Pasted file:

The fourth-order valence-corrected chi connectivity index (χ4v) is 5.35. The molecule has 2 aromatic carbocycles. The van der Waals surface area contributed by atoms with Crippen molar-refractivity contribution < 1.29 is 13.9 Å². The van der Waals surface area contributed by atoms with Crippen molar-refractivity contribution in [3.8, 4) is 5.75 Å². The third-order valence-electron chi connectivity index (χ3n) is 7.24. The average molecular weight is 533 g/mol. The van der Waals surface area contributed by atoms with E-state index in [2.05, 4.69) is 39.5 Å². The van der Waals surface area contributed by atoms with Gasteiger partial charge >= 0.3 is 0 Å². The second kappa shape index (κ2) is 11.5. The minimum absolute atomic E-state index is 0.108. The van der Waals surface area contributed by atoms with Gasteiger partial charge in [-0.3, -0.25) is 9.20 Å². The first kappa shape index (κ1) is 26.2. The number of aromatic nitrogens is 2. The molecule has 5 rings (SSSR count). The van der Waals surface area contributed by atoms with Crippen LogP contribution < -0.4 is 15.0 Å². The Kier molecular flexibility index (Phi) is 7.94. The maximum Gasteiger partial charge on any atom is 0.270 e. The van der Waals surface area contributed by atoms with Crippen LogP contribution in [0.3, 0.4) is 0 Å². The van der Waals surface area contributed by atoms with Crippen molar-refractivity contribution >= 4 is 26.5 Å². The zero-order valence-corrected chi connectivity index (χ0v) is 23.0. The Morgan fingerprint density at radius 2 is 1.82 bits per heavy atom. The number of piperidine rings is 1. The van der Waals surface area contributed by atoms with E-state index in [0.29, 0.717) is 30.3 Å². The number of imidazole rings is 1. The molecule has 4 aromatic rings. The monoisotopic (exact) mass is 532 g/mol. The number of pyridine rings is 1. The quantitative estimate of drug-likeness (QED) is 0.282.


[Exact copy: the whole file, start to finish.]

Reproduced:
The fourth-order valence-corrected chi connectivity index (χ4v) is 5.35. The molecule has 2 aromatic carbocycles. The van der Waals surface area contributed by atoms with Crippen molar-refractivity contribution < 1.29 is 13.9 Å². The van der Waals surface area contributed by atoms with Crippen molar-refractivity contribution in [3.8, 4) is 5.75 Å². The third-order valence-electron chi connectivity index (χ3n) is 7.24. The average molecular weight is 533 g/mol. The van der Waals surface area contributed by atoms with E-state index in [2.05, 4.69) is 39.5 Å². The van der Waals surface area contributed by atoms with Gasteiger partial charge >= 0.3 is 0 Å². The second kappa shape index (κ2) is 11.5. The minimum absolute atomic E-state index is 0.108. The van der Waals surface area contributed by atoms with Gasteiger partial charge in [-0.3, -0.25) is 9.20 Å². The first kappa shape index (κ1) is 26.2. The number of aromatic nitrogens is 2. The molecule has 5 rings (SSSR count). The van der Waals surface area contributed by atoms with Crippen LogP contribution < -0.4 is 15.0 Å². The Kier molecular flexibility index (Phi) is 7.94. The maximum Gasteiger partial charge on any atom is 0.270 e. The van der Waals surface area contributed by atoms with Crippen LogP contribution in [0.3, 0.4) is 0 Å². The van der Waals surface area contributed by atoms with Crippen molar-refractivity contribution >= 4 is 26.5 Å². The zero-order valence-corrected chi connectivity index (χ0v) is 23.0. The Morgan fingerprint density at radius 2 is 1.82 bits per heavy atom. The number of piperidine rings is 1. The van der Waals surface area contributed by atoms with E-state index in [0.29, 0.717) is 30.3 Å². The number of imidazole rings is 1. The molecule has 4 aromatic rings. The monoisotopic (exact) mass is 532 g/mol. The number of pyridine rings is 1. The quantitative estimate of drug-likeness (QED) is 0.282.